I'll be honest with you: I had used Beats a bit prior to their acquisition by Apple. But once Apple bought them, I thought I'd give them another go. I was also simply interested in using different things day-to-day just to gain other perspectives.
Beats is better than I remember. It's excellent for music discovery - probably the best discovery experience I've had since Pandora 11 years ago - but it is missing a couple of features I care about. It's delightful enough to use and has so much personality that I'm very tempted to use it anyway and just forgo the rdio features I really want.
By far, the best thing about Beats is The Sentence. It's a Mad Libs for your music, basically. I can choose a sentence like, "I'm in the car and feel like chilling out with myself to vintage soul & funk." This works way, way better than I expected.
I had come to rely on the simple love/hate ratings of rdio and Spotify, but felt they weren't really doing anything. Beats offers that too. But instead of a radio devoted to an artist or genre, The Sentence is the main way into a radio-like interface. (There are other ways, and they're pretty good too.) With this entry point and the love/hate, I feel like Beats actually kind of understands my musical tastes. This, despite having almost few items in my collection (never bothered) and going solely on ratings and an initial "tell us what genres and artists you like" with one of the most awkward UIs in the world.
The Sentence has introduced me to loads of deep cuts and songs I just haven't heard before. Whereas with rdio, it's gotten so good at predicting me that it just doesn't surprise me anymore on radio stations - even "Paul FM". Beats definitely tries more. Sometimes it misses, but sometimes it introduces me to artists I've never heard before - like Quadron. And then it's all worth it.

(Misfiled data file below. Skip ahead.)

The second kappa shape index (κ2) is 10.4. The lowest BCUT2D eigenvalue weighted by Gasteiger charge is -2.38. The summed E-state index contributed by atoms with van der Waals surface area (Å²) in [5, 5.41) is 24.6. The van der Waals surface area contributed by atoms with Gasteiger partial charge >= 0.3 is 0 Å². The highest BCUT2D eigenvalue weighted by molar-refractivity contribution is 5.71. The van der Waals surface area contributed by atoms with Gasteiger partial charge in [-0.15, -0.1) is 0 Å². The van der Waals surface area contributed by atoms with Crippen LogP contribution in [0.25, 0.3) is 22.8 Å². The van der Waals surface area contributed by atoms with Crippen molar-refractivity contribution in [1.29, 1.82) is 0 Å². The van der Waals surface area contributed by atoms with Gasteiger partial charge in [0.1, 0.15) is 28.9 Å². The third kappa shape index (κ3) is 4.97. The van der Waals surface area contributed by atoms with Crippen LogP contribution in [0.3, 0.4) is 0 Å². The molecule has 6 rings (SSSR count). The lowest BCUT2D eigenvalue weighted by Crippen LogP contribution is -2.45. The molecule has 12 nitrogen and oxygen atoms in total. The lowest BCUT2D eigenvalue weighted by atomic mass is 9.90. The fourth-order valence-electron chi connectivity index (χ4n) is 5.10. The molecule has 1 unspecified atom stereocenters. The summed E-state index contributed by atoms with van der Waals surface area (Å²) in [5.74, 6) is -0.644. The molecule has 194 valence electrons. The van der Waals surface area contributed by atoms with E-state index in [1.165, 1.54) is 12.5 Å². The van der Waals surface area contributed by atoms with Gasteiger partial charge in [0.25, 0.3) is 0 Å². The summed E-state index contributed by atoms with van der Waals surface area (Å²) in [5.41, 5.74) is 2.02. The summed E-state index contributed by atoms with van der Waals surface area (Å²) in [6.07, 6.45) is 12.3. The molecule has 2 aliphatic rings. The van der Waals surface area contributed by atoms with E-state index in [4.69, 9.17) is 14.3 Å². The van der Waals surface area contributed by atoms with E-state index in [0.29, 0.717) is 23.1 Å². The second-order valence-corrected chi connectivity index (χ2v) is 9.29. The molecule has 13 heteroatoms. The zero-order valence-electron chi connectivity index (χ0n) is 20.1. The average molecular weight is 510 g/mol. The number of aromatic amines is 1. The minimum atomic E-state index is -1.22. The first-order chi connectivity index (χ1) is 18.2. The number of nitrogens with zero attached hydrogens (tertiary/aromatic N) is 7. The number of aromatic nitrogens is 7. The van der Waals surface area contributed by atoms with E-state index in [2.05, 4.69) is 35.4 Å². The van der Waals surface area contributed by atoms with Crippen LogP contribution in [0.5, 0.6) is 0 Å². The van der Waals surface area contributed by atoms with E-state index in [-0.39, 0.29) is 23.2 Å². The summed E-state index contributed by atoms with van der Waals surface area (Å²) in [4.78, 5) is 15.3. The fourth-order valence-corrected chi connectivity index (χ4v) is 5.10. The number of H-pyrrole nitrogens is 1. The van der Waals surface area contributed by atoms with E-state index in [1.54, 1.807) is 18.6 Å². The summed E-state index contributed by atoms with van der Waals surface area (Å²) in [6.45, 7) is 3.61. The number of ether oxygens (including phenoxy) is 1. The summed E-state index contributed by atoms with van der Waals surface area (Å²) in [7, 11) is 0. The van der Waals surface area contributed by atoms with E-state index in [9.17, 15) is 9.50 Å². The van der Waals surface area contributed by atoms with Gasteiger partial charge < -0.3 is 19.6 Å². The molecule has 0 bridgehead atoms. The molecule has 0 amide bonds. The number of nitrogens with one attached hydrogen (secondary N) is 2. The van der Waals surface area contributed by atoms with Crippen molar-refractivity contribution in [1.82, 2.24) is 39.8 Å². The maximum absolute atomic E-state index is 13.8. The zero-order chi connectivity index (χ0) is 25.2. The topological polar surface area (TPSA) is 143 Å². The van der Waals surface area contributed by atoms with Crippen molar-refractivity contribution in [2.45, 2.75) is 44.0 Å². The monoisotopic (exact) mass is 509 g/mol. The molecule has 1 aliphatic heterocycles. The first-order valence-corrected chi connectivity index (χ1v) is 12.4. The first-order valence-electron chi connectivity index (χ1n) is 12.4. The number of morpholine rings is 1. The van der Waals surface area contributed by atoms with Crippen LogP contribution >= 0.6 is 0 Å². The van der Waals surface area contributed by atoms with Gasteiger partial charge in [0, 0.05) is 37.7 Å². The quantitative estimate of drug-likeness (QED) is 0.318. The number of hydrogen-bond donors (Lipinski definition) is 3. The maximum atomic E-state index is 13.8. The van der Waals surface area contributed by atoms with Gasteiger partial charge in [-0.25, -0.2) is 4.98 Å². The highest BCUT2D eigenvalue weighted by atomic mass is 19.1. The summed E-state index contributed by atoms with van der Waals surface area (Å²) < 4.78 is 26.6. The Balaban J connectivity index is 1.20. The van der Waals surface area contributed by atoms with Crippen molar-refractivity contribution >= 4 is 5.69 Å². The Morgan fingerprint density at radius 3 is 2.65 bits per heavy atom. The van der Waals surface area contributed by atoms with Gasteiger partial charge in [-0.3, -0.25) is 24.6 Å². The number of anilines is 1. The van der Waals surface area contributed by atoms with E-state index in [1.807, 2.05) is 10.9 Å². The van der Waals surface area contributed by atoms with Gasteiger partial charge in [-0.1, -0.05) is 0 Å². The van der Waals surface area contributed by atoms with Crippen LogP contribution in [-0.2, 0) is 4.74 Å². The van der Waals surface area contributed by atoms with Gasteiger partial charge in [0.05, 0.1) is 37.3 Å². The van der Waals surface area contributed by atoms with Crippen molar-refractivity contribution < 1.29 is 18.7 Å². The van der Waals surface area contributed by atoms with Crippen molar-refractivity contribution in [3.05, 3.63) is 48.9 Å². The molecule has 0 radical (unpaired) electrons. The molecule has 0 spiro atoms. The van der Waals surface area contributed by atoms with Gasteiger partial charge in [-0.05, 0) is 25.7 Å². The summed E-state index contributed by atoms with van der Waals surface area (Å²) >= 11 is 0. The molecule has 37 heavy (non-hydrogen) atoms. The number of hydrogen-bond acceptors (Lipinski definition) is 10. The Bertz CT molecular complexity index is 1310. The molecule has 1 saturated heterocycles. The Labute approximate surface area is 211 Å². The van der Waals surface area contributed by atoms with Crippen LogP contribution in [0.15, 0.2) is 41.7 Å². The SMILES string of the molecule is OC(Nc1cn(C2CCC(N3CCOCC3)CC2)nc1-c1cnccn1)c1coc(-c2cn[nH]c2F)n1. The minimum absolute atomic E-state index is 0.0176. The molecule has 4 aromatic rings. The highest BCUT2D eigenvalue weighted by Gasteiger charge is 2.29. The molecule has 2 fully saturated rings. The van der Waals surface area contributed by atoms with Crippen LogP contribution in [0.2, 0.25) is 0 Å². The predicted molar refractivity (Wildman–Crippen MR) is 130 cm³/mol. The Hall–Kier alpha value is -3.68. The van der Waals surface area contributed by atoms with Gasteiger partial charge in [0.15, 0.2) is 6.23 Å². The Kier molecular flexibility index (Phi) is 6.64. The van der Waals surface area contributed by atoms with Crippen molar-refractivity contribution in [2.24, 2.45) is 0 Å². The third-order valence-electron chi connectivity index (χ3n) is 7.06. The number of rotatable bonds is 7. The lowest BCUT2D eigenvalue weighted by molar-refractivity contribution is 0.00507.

One nice touch to note: one rainy morning I started The Sentence, and each of the first five songs had "rain" in their title and/or in their choruses. I don't know how they did that or if it was just a coincidence, but damn, it was a nice touch. It at least gives the impression that there's a person out there on the other end.
Not everything is amazing with The Sentence. It's got a somewhat fidgety UI. The "blanks" for the Mad Libs are limited. And, I can't just save a Sentence for later use. Despite all this I love it anyway.
Silence in the Library
When it comes to using my library of music, Beats foists a good-but-not-great UI and listening experience on me. This is the area where Beats could do a lot better.
It gets simple management right. There's the ability to download tracks for offline use. I can love and hate songs and tracks. I can follow artists (meh). I can add things to a playlist. The interface carries over the "voice" of The Sentence and discovery features. This is polarizing. On the one hand, it's nice to see a different approach to the Now Playing screen. On the other hand, you can't see the album art easily, so too bad. You can see that most of the controls are as expected and stylized. Even though I have grown quite accustomed to seeing album art and only album art on the play screen, this is surprisingly functional.
Overall library management in Beats is nothing to write home about. I prefer to sort by artist, and I can do that. Each album and song is readily available to play and shuffle. It's table stakes.